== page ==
Daniel is an extraordinary book of the Bible. Its setting is a follower of the Lord, Daniel, and his three friends, Shadrach, Meshach, and Abednego who were part of the group of Israelites who were taken in captivity and exile by the Babylonians. In their captivity the king chooses them to serve his court. As a book of the Bible Daniel is unique because just the first beginning chapters and the ending chapters were written in Hebrew, the rest was written in Aramaic. It is the newest book in the Old Testament, although it doesn’t fall at the end of the OT. The pervading theme of this book of the Bible is that God is in control in all times in history. We call this the providence of God. God is sovereign, God is in charge, in all times of history.
When we look at chapter 1 we see the protagonists introduced, each with their own original names in Hebrew and then the names that were given to them by the Chaldean ruler. From there they were given preferential treatment because the King wanted to fatten them up for his service. But the meat and the wine that was being served would in no way fulfill the Levitical laws of being kosher so Daniel makes a strange request. Feed the four of us vegetables (which was kosher) and then compare us to the other young men who are getting the king’s meat and you will find that we are healthier and more fit than those. Sure enough, they did it and Daniel and his friends were found to be the ones the most in shape. This is kind of the first instance of vegetarianism seen as something positive.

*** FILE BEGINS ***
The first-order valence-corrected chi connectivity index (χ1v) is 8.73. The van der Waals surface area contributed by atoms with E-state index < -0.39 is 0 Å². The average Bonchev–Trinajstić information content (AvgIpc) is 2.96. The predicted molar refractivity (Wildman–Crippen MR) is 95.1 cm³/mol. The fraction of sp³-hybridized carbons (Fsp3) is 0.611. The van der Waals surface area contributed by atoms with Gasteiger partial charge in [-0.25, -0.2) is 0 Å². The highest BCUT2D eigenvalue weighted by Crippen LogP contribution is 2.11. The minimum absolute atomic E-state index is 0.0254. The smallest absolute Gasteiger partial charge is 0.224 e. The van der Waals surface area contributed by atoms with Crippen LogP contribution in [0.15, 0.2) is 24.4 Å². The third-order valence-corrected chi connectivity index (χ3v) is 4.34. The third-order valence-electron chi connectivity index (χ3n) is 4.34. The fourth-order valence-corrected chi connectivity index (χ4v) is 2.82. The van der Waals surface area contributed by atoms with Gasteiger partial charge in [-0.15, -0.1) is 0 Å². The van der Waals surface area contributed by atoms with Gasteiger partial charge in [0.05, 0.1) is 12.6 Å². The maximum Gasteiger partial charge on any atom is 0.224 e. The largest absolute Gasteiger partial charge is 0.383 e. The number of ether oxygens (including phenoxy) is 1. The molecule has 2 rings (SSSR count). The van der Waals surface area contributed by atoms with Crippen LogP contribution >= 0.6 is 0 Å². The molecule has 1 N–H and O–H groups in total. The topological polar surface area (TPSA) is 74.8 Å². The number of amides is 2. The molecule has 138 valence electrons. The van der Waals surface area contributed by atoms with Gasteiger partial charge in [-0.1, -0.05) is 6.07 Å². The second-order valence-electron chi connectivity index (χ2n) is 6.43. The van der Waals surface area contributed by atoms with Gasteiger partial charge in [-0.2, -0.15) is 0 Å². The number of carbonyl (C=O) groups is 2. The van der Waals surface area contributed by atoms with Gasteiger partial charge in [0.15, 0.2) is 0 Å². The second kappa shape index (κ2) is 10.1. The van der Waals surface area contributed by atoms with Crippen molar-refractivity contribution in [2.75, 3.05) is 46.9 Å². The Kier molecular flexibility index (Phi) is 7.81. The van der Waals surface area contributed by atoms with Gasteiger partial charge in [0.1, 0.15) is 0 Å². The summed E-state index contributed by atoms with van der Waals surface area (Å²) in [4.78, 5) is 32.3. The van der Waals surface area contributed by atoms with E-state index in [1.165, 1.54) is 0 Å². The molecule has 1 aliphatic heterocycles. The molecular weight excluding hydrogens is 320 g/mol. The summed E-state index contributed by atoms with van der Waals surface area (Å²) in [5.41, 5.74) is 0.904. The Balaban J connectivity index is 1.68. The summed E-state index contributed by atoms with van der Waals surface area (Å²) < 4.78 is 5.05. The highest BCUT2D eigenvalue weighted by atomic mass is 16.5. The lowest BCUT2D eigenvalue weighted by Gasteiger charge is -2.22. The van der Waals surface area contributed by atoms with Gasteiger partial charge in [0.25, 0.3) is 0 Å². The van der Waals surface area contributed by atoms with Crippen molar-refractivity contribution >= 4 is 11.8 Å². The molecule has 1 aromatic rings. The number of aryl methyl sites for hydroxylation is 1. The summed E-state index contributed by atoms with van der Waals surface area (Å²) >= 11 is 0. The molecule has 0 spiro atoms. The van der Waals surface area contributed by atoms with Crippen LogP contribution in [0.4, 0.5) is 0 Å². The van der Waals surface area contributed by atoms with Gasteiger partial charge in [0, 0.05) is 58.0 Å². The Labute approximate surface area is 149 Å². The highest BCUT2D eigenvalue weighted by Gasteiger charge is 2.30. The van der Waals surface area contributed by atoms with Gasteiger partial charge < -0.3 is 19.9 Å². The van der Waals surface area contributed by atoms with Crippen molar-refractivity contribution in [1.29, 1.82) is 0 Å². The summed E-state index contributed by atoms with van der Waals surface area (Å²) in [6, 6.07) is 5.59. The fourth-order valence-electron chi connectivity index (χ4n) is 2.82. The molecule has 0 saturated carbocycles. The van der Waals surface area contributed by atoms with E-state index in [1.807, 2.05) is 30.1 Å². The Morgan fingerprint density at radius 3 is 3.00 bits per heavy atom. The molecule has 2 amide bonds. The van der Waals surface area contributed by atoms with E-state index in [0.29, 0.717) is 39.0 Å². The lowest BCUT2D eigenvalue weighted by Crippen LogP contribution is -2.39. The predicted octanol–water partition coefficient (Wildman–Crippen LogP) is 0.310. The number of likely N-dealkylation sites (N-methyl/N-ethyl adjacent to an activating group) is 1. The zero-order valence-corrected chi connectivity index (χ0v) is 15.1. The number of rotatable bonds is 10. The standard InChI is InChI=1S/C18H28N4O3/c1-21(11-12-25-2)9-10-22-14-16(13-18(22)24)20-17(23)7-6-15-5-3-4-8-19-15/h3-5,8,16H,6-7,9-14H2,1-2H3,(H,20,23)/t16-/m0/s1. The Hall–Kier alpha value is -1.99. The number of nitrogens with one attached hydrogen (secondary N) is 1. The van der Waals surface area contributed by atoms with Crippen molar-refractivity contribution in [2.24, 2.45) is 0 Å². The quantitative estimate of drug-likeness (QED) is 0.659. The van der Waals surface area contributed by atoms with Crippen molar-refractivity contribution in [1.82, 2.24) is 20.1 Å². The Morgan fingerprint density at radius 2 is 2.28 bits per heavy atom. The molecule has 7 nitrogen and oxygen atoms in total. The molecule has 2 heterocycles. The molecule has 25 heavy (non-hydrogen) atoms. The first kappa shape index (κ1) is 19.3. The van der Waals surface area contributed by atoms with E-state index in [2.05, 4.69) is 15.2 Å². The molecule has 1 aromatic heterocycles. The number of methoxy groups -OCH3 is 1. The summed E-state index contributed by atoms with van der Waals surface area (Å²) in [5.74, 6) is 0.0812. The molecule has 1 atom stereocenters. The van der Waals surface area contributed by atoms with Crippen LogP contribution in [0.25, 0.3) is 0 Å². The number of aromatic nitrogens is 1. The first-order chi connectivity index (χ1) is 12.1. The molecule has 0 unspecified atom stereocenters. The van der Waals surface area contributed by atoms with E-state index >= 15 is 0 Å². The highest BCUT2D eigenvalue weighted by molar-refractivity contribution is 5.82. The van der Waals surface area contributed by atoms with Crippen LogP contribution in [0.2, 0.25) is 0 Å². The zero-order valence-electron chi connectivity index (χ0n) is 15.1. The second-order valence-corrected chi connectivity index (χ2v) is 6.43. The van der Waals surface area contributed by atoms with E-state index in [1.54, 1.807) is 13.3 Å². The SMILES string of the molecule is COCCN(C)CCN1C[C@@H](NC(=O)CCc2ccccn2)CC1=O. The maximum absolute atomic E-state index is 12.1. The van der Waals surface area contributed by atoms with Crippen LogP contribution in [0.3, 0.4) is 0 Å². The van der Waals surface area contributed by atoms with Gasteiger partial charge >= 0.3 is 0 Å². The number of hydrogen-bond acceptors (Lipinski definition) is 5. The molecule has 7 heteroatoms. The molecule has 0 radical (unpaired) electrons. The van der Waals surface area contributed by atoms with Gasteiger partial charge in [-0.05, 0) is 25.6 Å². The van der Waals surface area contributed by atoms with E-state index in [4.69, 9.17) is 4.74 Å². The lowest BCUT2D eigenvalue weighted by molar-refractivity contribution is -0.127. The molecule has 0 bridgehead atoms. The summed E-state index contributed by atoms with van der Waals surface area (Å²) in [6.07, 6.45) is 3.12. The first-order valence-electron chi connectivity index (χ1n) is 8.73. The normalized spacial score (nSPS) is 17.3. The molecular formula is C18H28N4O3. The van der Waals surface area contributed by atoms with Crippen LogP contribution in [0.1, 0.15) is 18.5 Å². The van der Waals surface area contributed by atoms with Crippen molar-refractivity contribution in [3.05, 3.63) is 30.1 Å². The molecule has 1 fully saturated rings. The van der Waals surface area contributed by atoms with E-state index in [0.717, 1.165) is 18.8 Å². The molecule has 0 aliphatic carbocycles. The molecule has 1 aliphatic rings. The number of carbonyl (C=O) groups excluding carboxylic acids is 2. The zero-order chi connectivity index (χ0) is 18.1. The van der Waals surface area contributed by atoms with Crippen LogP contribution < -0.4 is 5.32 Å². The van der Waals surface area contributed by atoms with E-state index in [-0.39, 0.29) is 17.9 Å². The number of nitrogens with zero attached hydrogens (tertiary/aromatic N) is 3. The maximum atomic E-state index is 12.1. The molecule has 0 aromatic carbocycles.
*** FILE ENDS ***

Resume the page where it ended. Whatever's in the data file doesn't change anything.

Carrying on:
As a result of this Daniel and his friends become the closest allies to the king and they advise him on all matters. This fact becomes important a bit later on. The Scripture says that the king found them: “ten times better” than all of his other help. Now that is a good witness.